On the morning of Thursday, June 11, the damp and leafy Riverdale campus of the Ethical Culture Fieldston School welcomed a tall, curly-headed visitor to deliver the commencement address before its graduating upper class of boys and girls in blue caps and gowns.
Will Ferrell did not have a child graduating from the school. And he is not among the school’s notable alumni, which include broadcaster Barbara Walters, filmmaker Sofia Coppola and New Yorker film critic David Denby. The actor’s presence, as a few resourceful parents learned and his publicist confirmed, was a personal favor to Today host Meredith Vieira, who had a daughter graduating that day.
“You might wonder why I’m doing this,” Mr. Ferrell, dressed in a nondescript gray suit, told the assembly from a podium in the school’s quad. “Well, I was paid $10 million—so this will be the last graduating class!”
Unfortunately, the comedian’s jokes failed to impress an audience that included at least one descendant of gourmet supermarket chain founder Eli Zabar, also an alumnus, and a li’l Lehman Brother.
Mr. Ferrell called Dr. John Love, the principal of Upper School, the “Love Doctor.” He informed the audience that by the time he graduated high school, the “Corrupt Non-Culture University School,” he had kissed one girl, one time. He suggested that perhaps a member of the graduating class could go on to be the first black president, except that that had already been done.
“He totally missed the punch line!” said Victoria Goldman, author of the perennially popular Manhattan Family Guide to Private Schools, there to support her graduating nephew. “He should have said that someone here will be the first Jewish president! He just fell flat.”
Mr. Ferrell concluded: “Seniors, repeat after me: Dare to dream, dream to dare … love the Kardashians!” And the audience finally surrendered and shook with laughter.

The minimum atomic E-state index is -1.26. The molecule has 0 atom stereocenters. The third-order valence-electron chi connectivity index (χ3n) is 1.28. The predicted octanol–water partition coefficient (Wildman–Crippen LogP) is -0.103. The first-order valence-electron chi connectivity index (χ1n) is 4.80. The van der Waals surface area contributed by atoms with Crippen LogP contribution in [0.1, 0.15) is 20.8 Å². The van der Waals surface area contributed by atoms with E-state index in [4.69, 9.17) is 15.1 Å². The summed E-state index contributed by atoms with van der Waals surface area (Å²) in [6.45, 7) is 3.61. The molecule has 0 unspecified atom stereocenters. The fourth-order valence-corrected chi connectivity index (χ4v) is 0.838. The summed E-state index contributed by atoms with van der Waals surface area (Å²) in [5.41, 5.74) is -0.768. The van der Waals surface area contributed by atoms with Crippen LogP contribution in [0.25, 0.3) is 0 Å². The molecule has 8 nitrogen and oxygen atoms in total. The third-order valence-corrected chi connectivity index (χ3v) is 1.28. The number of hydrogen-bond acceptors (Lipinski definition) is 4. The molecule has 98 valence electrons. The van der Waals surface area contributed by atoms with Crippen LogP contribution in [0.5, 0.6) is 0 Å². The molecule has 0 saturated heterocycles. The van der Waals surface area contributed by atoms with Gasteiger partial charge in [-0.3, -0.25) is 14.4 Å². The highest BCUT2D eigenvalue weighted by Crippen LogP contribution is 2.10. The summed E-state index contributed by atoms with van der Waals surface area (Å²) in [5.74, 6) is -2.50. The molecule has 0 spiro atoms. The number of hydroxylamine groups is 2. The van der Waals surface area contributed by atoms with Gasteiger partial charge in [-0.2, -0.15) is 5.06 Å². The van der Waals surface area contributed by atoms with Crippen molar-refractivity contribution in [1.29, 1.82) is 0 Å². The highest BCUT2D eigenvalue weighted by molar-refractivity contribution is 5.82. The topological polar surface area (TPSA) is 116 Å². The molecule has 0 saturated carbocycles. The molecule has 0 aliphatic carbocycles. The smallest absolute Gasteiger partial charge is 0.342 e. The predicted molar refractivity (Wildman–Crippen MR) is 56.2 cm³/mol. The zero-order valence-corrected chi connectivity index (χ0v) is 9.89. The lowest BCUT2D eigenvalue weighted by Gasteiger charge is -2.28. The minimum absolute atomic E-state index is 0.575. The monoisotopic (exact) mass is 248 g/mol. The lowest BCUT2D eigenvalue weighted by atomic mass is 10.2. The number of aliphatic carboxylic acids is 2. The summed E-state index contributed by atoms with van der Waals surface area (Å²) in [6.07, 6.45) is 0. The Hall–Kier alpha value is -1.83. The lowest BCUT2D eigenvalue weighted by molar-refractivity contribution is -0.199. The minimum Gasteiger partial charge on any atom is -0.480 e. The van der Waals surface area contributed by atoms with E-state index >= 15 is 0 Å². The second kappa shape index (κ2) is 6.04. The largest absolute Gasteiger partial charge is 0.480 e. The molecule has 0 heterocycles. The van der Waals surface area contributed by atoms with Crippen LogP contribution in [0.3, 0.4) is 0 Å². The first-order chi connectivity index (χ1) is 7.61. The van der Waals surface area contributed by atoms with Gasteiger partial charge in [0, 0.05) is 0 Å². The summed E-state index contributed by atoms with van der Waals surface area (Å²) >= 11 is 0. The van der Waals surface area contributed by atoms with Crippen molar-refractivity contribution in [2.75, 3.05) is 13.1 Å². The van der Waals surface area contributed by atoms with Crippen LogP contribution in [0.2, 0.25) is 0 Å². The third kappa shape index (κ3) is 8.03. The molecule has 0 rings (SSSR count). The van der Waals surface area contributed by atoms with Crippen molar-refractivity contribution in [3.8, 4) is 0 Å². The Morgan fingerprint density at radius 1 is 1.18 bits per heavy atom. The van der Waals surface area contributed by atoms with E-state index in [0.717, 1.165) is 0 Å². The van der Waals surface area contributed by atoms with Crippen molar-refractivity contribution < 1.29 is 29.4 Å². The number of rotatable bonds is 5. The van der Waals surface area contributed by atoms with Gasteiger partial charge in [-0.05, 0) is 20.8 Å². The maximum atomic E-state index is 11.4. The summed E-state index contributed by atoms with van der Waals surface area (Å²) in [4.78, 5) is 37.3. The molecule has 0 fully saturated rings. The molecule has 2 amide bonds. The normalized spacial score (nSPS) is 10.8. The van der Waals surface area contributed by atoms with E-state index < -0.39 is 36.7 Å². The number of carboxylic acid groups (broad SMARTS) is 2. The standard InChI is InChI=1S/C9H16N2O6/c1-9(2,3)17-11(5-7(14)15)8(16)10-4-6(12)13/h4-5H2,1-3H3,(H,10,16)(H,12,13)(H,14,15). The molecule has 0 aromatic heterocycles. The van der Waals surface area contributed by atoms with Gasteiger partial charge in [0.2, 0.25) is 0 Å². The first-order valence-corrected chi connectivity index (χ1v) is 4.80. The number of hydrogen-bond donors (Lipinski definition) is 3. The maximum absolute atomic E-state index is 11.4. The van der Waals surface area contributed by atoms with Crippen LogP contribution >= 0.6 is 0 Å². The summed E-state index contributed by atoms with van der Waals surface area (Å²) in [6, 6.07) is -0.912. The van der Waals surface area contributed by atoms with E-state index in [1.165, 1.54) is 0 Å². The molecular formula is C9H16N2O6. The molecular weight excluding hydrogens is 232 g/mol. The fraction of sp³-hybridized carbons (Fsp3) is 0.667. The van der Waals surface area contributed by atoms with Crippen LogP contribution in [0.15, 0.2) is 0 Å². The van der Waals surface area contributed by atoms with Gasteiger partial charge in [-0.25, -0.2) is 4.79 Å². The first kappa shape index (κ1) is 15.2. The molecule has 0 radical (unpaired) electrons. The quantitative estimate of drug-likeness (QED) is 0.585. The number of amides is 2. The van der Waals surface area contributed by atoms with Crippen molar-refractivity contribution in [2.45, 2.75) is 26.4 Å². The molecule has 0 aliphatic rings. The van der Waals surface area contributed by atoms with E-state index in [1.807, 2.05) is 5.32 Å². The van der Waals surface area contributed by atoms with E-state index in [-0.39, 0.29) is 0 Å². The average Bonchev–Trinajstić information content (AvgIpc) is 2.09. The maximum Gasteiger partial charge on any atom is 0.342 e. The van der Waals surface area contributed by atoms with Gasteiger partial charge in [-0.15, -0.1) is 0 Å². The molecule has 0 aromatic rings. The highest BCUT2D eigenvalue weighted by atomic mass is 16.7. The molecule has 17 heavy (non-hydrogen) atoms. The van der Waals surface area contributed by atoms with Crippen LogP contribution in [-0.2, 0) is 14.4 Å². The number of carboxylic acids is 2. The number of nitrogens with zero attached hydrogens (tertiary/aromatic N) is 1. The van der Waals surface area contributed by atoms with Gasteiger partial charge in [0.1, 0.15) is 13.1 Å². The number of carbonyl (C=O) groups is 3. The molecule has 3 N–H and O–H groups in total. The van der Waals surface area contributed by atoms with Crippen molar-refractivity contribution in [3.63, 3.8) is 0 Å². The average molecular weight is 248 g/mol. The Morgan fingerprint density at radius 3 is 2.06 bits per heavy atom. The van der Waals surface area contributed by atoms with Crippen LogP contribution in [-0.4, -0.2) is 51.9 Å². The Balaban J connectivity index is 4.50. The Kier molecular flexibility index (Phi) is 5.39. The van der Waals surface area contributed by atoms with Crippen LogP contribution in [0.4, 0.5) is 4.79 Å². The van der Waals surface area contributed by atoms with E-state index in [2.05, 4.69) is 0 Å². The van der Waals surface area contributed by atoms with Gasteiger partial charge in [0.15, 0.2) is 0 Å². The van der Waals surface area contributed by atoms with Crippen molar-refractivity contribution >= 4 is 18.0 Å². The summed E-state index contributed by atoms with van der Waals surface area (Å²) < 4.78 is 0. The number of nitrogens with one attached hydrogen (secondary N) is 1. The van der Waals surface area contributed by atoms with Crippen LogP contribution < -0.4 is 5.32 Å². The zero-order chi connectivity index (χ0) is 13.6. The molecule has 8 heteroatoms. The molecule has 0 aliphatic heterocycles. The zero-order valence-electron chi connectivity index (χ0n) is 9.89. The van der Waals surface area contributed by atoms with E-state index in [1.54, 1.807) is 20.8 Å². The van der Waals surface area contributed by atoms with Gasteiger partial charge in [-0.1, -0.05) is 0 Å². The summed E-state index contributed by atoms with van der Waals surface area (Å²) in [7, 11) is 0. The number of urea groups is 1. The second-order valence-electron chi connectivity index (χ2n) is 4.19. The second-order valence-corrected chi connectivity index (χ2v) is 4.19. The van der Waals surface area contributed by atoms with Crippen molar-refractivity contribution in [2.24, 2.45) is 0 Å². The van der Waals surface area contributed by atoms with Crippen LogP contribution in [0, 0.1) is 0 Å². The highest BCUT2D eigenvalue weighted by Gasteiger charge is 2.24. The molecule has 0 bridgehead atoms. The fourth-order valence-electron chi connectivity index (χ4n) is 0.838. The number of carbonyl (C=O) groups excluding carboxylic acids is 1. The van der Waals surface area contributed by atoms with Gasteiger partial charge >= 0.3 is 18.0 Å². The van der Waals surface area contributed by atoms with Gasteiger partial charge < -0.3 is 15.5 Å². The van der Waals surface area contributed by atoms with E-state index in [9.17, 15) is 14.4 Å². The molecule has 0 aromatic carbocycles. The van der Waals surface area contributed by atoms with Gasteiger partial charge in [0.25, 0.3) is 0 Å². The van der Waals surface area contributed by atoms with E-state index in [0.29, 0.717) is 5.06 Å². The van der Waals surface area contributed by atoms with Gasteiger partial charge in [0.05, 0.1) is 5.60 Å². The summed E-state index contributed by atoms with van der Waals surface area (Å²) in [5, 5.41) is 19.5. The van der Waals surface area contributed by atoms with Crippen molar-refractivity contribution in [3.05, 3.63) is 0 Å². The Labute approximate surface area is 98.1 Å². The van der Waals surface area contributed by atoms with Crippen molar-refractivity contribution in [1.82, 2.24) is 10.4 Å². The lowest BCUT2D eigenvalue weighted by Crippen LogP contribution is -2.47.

But what is the actual reality?
‘It can be an orgy.’—St. Ann’s graduation speaker Kimi Lee, on her high-school experience
This year, graduation week began with St. Ann’s, the moneyed-bohemian, touchy-feely, grade-less crown jewel of Brooklyn Heights. Once dominated by the children of artists and writers—alums include designer Zac Posen, gallerist Vito Schnabel (son of Julian), actress Eva Amurri (daughter of Susan Sarandon) and spawn of Sigourney Weaver and Ellen Barkin—the school has in recent years welcomed the children (and money) of investment bankers looking for a little artistic street cred.
Around 7 p.m. on Tuesday, June 9, parents, many in cocktail frocks, filed into St. Ann’s Church on the corner of Montague and Clinton Streets. Their kids wore suits and colorful knee-length dresses instead of caps and gowns. Mini-fans were distributed at the entrance; the old church often gets stuffy.
The St. Ann’s graduating class elects five student speakers, the most memorable of which was a smiley young girl in a floor-length, sleeveless cream gown and weighty diamond earrings named Kimi Lee.
Ms. Lee, whose father teaches print-making at the school, struggled to describe her unique education at St. Ann’s. Maybe it was like a carnival, or maybe …
“It can be an orgy, because, after all, the St. Ann’s ethos has always been uninhibited, experimental, gratifying and incestuous,” she told the audience, before offering that perhaps the best adjective to describe her education was “delicious!”